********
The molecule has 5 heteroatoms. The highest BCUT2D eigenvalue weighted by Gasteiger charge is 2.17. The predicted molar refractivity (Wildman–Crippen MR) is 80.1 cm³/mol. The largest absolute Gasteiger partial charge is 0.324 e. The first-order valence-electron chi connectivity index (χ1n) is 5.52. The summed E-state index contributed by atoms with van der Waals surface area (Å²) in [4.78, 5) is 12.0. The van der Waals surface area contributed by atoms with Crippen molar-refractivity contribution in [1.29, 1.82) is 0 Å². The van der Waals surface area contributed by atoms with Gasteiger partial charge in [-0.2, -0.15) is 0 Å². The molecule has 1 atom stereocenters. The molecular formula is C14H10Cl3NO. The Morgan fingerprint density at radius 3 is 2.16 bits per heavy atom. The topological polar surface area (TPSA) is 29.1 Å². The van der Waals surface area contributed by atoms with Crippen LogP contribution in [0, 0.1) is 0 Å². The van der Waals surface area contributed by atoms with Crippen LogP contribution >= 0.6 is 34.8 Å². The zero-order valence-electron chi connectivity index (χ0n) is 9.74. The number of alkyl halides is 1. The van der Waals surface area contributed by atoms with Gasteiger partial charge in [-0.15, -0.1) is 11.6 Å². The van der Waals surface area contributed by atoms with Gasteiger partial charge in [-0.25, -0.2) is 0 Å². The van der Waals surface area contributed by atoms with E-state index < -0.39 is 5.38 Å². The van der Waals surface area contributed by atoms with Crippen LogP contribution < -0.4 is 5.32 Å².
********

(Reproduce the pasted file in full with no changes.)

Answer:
The molecule has 5 heteroatoms. The highest BCUT2D eigenvalue weighted by Gasteiger charge is 2.17. The predicted molar refractivity (Wildman–Crippen MR) is 80.1 cm³/mol. The largest absolute Gasteiger partial charge is 0.324 e. The first-order valence-electron chi connectivity index (χ1n) is 5.52. The summed E-state index contributed by atoms with van der Waals surface area (Å²) in [4.78, 5) is 12.0. The van der Waals surface area contributed by atoms with Crippen molar-refractivity contribution in [1.29, 1.82) is 0 Å². The van der Waals surface area contributed by atoms with Gasteiger partial charge in [-0.2, -0.15) is 0 Å². The molecule has 1 atom stereocenters. The molecular formula is C14H10Cl3NO. The Morgan fingerprint density at radius 3 is 2.16 bits per heavy atom. The topological polar surface area (TPSA) is 29.1 Å². The van der Waals surface area contributed by atoms with Crippen LogP contribution in [0, 0.1) is 0 Å². The van der Waals surface area contributed by atoms with Crippen LogP contribution >= 0.6 is 34.8 Å². The zero-order valence-electron chi connectivity index (χ0n) is 9.74. The number of alkyl halides is 1. The van der Waals surface area contributed by atoms with Gasteiger partial charge in [-0.15, -0.1) is 11.6 Å². The van der Waals surface area contributed by atoms with Gasteiger partial charge in [-0.25, -0.2) is 0 Å². The van der Waals surface area contributed by atoms with E-state index < -0.39 is 5.38 Å². The van der Waals surface area contributed by atoms with Crippen LogP contribution < -0.4 is 5.32 Å².